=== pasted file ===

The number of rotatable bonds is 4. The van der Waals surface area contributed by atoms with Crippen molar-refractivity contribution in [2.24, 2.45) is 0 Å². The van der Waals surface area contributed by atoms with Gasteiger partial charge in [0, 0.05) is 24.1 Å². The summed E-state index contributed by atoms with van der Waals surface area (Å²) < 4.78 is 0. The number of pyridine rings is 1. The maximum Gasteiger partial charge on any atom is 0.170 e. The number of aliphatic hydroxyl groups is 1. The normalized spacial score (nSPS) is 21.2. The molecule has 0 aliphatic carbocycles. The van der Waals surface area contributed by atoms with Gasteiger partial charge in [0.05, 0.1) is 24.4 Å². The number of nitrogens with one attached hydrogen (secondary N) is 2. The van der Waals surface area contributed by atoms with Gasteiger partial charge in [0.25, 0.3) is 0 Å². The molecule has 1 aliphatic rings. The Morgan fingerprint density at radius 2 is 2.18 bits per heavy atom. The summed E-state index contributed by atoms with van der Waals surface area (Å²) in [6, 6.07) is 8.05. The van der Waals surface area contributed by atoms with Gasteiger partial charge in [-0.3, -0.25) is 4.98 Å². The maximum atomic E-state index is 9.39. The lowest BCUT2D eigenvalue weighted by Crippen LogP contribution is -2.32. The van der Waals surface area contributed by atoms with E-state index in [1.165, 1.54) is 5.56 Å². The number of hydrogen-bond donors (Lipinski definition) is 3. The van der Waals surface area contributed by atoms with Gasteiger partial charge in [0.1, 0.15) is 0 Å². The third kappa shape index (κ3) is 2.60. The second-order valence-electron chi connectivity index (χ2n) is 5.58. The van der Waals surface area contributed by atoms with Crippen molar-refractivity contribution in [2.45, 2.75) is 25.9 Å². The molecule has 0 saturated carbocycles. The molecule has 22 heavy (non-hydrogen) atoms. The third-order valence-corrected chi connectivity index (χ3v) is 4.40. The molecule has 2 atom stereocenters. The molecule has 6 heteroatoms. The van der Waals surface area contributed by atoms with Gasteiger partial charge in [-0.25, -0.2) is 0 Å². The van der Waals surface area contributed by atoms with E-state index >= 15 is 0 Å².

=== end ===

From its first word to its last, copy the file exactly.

The number of rotatable bonds is 4. The van der Waals surface area contributed by atoms with Crippen molar-refractivity contribution in [2.24, 2.45) is 0 Å². The van der Waals surface area contributed by atoms with Gasteiger partial charge in [0, 0.05) is 24.1 Å². The summed E-state index contributed by atoms with van der Waals surface area (Å²) < 4.78 is 0. The number of pyridine rings is 1. The maximum Gasteiger partial charge on any atom is 0.170 e. The number of aliphatic hydroxyl groups is 1. The normalized spacial score (nSPS) is 21.2. The molecule has 0 aliphatic carbocycles. The van der Waals surface area contributed by atoms with Gasteiger partial charge in [0.05, 0.1) is 24.4 Å². The number of nitrogens with one attached hydrogen (secondary N) is 2. The van der Waals surface area contributed by atoms with Gasteiger partial charge in [0.25, 0.3) is 0 Å². The molecule has 1 aliphatic rings. The Morgan fingerprint density at radius 2 is 2.18 bits per heavy atom. The summed E-state index contributed by atoms with van der Waals surface area (Å²) in [6, 6.07) is 8.05. The van der Waals surface area contributed by atoms with Gasteiger partial charge in [-0.3, -0.25) is 4.98 Å². The maximum atomic E-state index is 9.39. The lowest BCUT2D eigenvalue weighted by Crippen LogP contribution is -2.32. The van der Waals surface area contributed by atoms with E-state index in [1.165, 1.54) is 5.56 Å². The number of hydrogen-bond donors (Lipinski definition) is 3. The van der Waals surface area contributed by atoms with Gasteiger partial charge in [0.1, 0.15) is 0 Å². The third kappa shape index (κ3) is 2.60. The second-order valence-electron chi connectivity index (χ2n) is 5.58. The van der Waals surface area contributed by atoms with Crippen molar-refractivity contribution in [2.45, 2.75) is 25.9 Å². The molecule has 0 saturated carbocycles. The molecule has 22 heavy (non-hydrogen) atoms. The third-order valence-corrected chi connectivity index (χ3v) is 4.40. The molecule has 2 atom stereocenters. The molecule has 6 heteroatoms. The van der Waals surface area contributed by atoms with Gasteiger partial charge in [-0.25, -0.2) is 0 Å². The van der Waals surface area contributed by atoms with E-state index >= 15 is 0 Å².